Theresa May’s Resignation and Potential Fallout


Kyran Mitchell, Opinion Editor

On May 24th, Theresa May resigned as Prime Minister of the United Kingdom. This development comes after the 4th failed attempted to pass Brexit negotiations through the UK parliament. In her resignation speech, she told the British people that she has “done everything I can to convince M.P.s to back that deal. Sadly, I have not been able to do so.” Members of the British parliament and the members of the European union have been unable to agree on the terms of a deal that would allow for Britain to leave the European Union. This issue has been contentious since 2016 when the first referendum was held to determine the British people opinion on leaving the EU. In a 52% to 48% vote, the British people decided to leave, and March 29th, 2019 was set as the date the Britain would leave by.

However, that day has now come and gone, and little progress has been made on the deal since the initial referendum. Because of the failure to pass a deal and the stagnation of progress on said deal, Theresa May felt obligated to resign so another leader could take over and set the course for progress of the deal to leave the European Union. In the 3 years since the referendum, public opinion has shifted. As of May 2019, opinion polls are now at 52% to stay, 45% to leave, and 3% undecided. Due to this shift in public opinion, there have been more calls to hold another referendum to finally decide the fate of the UK in the EU.

Brexit first entered the public lexicon in 2015, when many made calls to the UK parliament to leave the EU. Many British politicians believed that there was too much money that put into the EU while the UK got little benefit in return. At the time, the Prime Minister David Cameron agreed the hold a referendum and he campaigned hard for a remain vote. After the results, he resigned, and Theresa May took the place as Prime Minister of the UK.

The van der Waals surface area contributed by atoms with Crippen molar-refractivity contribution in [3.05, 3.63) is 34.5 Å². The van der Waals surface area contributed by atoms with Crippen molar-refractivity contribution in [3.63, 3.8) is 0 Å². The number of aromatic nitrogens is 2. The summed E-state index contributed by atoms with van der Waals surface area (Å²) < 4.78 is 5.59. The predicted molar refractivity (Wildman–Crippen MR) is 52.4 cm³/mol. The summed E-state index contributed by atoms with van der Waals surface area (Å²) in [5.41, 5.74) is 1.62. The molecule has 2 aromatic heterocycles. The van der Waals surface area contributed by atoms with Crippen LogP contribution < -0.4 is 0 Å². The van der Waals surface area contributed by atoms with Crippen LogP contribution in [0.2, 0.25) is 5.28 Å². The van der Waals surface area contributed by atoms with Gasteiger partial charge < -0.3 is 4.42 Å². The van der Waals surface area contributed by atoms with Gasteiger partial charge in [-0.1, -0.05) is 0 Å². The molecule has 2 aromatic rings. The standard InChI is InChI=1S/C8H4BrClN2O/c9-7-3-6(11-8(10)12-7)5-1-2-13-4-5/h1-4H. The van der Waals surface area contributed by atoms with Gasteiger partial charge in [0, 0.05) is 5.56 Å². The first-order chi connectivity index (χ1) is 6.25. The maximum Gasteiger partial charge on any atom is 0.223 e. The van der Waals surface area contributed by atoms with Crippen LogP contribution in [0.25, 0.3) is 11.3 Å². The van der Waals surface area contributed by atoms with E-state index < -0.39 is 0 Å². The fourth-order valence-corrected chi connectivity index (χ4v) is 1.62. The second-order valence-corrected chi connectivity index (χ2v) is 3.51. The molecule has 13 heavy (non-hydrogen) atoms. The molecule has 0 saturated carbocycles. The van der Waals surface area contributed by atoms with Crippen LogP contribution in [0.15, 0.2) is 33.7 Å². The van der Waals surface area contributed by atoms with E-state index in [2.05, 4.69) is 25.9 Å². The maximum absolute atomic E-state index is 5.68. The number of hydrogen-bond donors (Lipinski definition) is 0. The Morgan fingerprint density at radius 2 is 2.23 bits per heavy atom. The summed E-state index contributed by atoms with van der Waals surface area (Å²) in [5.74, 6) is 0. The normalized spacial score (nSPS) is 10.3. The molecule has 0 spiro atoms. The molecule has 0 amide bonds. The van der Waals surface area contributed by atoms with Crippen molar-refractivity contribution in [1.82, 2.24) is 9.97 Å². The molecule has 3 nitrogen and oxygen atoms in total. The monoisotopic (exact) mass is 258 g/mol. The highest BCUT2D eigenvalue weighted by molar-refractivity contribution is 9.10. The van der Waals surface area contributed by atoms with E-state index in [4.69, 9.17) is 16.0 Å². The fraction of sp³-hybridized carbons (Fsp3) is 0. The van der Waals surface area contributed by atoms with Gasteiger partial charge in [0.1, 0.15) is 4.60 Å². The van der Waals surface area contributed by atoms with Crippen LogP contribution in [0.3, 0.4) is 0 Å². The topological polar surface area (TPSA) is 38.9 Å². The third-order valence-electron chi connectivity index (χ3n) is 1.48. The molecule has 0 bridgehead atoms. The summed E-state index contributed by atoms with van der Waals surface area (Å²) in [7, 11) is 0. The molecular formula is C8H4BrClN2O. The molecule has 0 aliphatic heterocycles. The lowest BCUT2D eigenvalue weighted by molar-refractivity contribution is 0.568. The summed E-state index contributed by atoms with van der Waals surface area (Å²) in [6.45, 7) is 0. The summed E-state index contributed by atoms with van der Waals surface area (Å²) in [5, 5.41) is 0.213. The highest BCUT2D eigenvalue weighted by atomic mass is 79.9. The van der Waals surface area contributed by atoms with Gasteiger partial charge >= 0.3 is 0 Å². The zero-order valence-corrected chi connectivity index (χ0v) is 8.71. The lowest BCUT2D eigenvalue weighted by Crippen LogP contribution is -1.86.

During the first vote, misinformation was spread about the funds and the issues that participation in the Union brought to the UK. Along with the 2015 refugee crisis, fears soared in British people, leading to the first results of the referendum. Since that first decision though, many British people have changed their stance on the EU. Without it, the price of many goods would increase drastically as tariffs would be reintroduced on all goods imported from other European countries. Many companies have already moved their headquarters out of the country due to fears that the UK leaving would hurt their income.

There is also a current economic downturn in the country, and withdrawing from the EU would further exacerbate this issue. Exiting the EU would also pose a great risk for the stability for the Island Ireland, as it is split between the British controlled Northern Ireland and the Republic of Ireland, which composes the majority of island. In the late 1900’s, there was violence between the two sides of the country until the Good Friday Agreement, in which an open border was established between Northern Ireland and Ireland.

The UK wants to stick to these agreements even in leaving the EU, but if they left it would be difficult to keep the border open and may open the Island up to more violence. These potential issues have made many politicians reconsider passing legislation to leave, which has let to the current situation in Britain.

As of now, there is no course of action to continue with the leave vote. May was elected to lead the people and parliament through the process. However, she has unequivocally failed in her mission, and the next Prime minister will inherit the same situation that she has left behind. In the 3 years since the vote, this is the 2nd prime minister to resign, and each day without progress wanes confidence in a deal getting passed.

Almost all options have been presented in parliament and the Right and left wing factions of parliament have been unable to agree to a deal that would satisfy both sides. Three years after the initial vote, it is clear that Brexit has posed more issues than the benefits it would provide to the British people. As another Prime Minister is set to take over to lead Great Britain, there is uncertainty that a Brexit deal will ever get passed.